The Last Session: Million Dollar Quartet Ends Seven-Year Chicago Run Today

News   The Last Session: Million Dollar Quartet Ends Seven-Year Chicago Run Today
 
Million Dollar Quartet, the musical that dramatizes the historic recording session of four American rock icons who came to light in the '50s, ends its seven-year run in Chicago Jan. 17.

Directed by Eric Schaeffer (Follies), the show — filled with blues and rock 'n' roll hits — ran only 14 months on Broadway in 2010-11, but its original 2008 Chicago production at the Goodman Theatre (later transferring to the Apollo Theatre) turned into a blockbuster, running nearly 3,000 performances. There was also a national tour and productions in Las Vegas and London.

Lead producer Gigi Pritzker released a statement describing the show as a "success beyond our wildest imaginings."

Million Dollar Quartet — inspired by the true story of a December 1956 Memphis meeting of Johnny Cash, Jerry Lee Lewis, Carl Perkins and Elvis Presley, at Sun Records' studio — features a book by Colin Escott and Floyd Mutrux.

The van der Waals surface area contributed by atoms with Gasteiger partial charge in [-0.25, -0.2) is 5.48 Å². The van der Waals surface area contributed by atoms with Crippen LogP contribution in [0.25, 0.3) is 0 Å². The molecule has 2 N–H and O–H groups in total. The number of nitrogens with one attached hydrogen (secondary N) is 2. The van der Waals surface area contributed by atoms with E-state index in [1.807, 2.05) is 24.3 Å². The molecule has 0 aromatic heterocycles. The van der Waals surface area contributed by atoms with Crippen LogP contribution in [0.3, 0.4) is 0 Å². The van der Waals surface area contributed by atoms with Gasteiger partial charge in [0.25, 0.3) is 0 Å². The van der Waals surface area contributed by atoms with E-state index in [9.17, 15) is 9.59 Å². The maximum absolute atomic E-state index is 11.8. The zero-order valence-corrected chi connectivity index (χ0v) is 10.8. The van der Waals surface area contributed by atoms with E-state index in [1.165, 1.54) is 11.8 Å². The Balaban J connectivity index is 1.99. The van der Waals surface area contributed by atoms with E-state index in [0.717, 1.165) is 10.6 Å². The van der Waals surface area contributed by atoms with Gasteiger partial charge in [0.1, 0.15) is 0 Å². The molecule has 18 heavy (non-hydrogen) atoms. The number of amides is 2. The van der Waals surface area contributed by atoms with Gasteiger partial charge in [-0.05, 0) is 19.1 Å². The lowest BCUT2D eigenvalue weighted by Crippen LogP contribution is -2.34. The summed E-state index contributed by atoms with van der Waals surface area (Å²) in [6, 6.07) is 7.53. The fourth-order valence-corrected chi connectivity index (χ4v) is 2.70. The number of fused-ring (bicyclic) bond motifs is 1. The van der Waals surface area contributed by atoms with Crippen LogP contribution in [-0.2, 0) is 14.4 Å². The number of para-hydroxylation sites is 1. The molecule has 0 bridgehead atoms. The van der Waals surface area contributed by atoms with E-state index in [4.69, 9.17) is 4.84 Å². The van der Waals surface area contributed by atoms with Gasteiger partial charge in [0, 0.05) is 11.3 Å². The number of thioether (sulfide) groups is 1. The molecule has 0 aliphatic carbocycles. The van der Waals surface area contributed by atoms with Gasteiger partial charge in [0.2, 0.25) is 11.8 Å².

Under the gaze of Sam Phillips, the "Father of Rock and Roll," and with Elvis' lady friend in attendance, "the four young musicians united for the only time in their careers for an impromptu recording that has come to be known as one of the greatest rock jam sessions of all time," according to the producers.

The score, preserved on a cast album, features the hits from the rock 'n' roll, gospel, R&B and country catalog, including "Blue Suede Shoes," "Fever," "Sixteen Tons," "Who Do You Love?," "Great Balls of Fire," "Riders in the Sky," "I Walk the Line," "Folsom Prison Blues" and "Whole Lotta Shakin' Goin' On."

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